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SYFY WIRE The Batman

Robert Pattinson's Batman isn't a hero: 'His morality is a little bit off'

By Jacob Oller
Robert Pattinson in Life

Robert Pattinson’s casting as Batman in writer/director Matt Reeves’ early-days take on the DC hero caused quite a stir upon its announcement, but now that the supporting cast is filling out with big names like Zoe Kravitz and Jeffrey Wright, the scrutiny is dying down. He’s been accepted into the fold, which means that it’s no longer time to bemoan something new and different, but rather find out what his casting can tell fans about the version of Batman to come. Like many others, he’ll be one existing in the moral grey.

Speaking to The New York Times, Pattinson explained that while production for The Batman is still off in the distance (“I’ve still got a few months before we start shooting”), his ideas about Bruce Wayne are well-formed.

When asked about Batman’s superhero status, the actor explained that — like other iterations of the Caped Crusader — his version of Bruce Wayne isn’t a pure Samaritan. “Batman’s not a hero, though,” said Pattinson. “He’s a complicated character. I don’t think I could ever play a real hero — there’s always got to be something a little bit wrong.”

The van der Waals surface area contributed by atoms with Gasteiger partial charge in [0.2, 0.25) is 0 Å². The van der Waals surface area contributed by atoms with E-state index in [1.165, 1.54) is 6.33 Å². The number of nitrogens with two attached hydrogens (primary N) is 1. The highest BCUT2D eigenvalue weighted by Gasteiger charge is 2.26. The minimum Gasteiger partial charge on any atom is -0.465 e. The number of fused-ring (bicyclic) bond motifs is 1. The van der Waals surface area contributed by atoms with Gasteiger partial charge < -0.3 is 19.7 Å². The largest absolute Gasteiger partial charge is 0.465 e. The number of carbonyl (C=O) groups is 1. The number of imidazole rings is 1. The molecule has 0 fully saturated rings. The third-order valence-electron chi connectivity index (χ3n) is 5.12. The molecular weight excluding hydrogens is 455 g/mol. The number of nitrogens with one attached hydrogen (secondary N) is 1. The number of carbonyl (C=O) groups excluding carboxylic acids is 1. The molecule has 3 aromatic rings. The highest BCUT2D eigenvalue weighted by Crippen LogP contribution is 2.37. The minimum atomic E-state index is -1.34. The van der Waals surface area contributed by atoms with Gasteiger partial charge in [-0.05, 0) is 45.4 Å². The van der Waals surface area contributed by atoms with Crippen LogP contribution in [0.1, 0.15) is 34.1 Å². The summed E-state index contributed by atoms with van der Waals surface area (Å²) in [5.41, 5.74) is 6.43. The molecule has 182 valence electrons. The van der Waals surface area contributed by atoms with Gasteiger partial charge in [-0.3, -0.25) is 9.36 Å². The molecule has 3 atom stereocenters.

A harsh, myopic Batman is nothing new, as past iterations of the character on film and in print have grappled with the vigilante’s severe form of justice. Looks like nothing will change even as we get a fresh Bat on the job in Reeves’ noirish take on the character.

“His morality is a little bit off,” Pattinson said. “He’s not the golden boy, unlike almost every other comic book character. There is a simplicity to his worldview, but where it sits is strange, which allows you to have more scope with the character.”

That scope — either applied to small-scale criminals or giant, city-wide moral quandaries like The Dark Knight’s ferry problem — helps make Batman rise above detective status into the pantheon of comics’ favorite heroes. As Pattinson dives back into genre pop culture adaptations after years in the indie world, the echoes of Twilight still resonate. But at least this time, it’s been a little smoother so far.

“At least I didn’t get death threats this time,” the actor said. “That’s a plus!”

The Batman hits theaters on June 25, 2021.